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Hang on tight! Voxan’s Wattman electric motorcycle hits 60 in 3.4 seconds

One of the toughest aspects of building a modern electric motorcycle is dealing with weight. While you save a bunch of tonnage by not having a heavy gas engine, that advantage is squarely offset (at present) by the weight of the battery required if you want the thing to cover a respectable distance.

Most electric motorcycle makers like Brammo, Zero and Mission Motors compensate by using lightweight materials and cutting fat wherever they can. Still, the bikes typically end up tipping the scales at 500 pounds or more, usually about 100 pounds more than their gas-powered brethren in the same power class. But French electric motorcycle maker Voxann is taking a different tack with their WATTMAN electric bike, introduced in December at the Paris Motorcycle Show.

Instead of try to pare down the WATTMAN to a svelte fighting weight, Voxan has gone the Honda Goldwing route and embraced its considerable 771-pound bulk while offsetting it with some prodigious power.

While the WATTMAN looks nothing like a Goldwing, its long, low silhouette bears more than passing resemblance to the recently announced gas-powered bikes from Lotus – and the Tron Lightcycles that the Lotus machines also resemble.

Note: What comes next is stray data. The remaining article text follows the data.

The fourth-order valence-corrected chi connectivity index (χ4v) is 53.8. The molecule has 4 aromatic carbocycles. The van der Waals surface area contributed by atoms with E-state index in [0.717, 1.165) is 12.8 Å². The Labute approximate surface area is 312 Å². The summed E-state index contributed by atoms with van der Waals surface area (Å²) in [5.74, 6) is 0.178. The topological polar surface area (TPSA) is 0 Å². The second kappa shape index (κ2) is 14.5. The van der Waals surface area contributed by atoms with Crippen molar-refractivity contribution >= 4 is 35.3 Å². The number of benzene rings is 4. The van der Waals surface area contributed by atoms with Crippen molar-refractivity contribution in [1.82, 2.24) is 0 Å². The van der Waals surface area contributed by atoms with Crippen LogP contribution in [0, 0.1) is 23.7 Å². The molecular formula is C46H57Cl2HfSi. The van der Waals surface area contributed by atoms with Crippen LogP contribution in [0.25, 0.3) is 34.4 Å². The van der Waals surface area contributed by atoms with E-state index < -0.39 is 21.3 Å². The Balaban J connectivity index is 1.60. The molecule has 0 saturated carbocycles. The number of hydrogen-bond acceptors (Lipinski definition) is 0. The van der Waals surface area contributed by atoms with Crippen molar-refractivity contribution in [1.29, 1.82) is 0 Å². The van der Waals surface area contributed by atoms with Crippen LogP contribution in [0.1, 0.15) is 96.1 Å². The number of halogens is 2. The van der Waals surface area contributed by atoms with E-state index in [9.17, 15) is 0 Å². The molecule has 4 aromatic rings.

Underneath an aluminum exoskeleton, Voxan tucked a 12.8 kWh battery that should power the WATTMAN to an 111-mile range – provided you don’t hammer on it. But that’s like handing Dale Earnhardt Jr. a Corvette and telling him to hypermile it: not going to happen. So when the need for speed arises, the WATTMAN’s 200 horsepower electric motor also packs 147 pound-feet of torque, allowing it to spin the big bike up to 60 mph in just 3.4 seconds, with 100 mph coming in at just under 6.0 seconds.

Top speed is pegged at a respectable (for a 770-pound electric bike) 106 mph. As is typical with many electric bikes, there’s no gearbox, just a toothed belt from the electric motor connected to the rear wheel’s final drive. The electric motor signs off at 10,500 rpm, according to Voxan.

When it’s time to slow down, Voxan says the whoa comes from a Beringer 4D quad-disc system up front and a single disc out back. Both wheels are made from carbon fiber, so I guess they actually worked hard to keep the WATTMAN under 800 pounds. With its oddly forward-mounted pegs, the riding posture looks to be more upright – like on a Harley – than the racing crouch riders of the Lotus and Tron bikes are required to adopt.

Want one? Voxan says the bikes will only be built to order but no price was made available. Looks like another sad case of “if you have to ask … “

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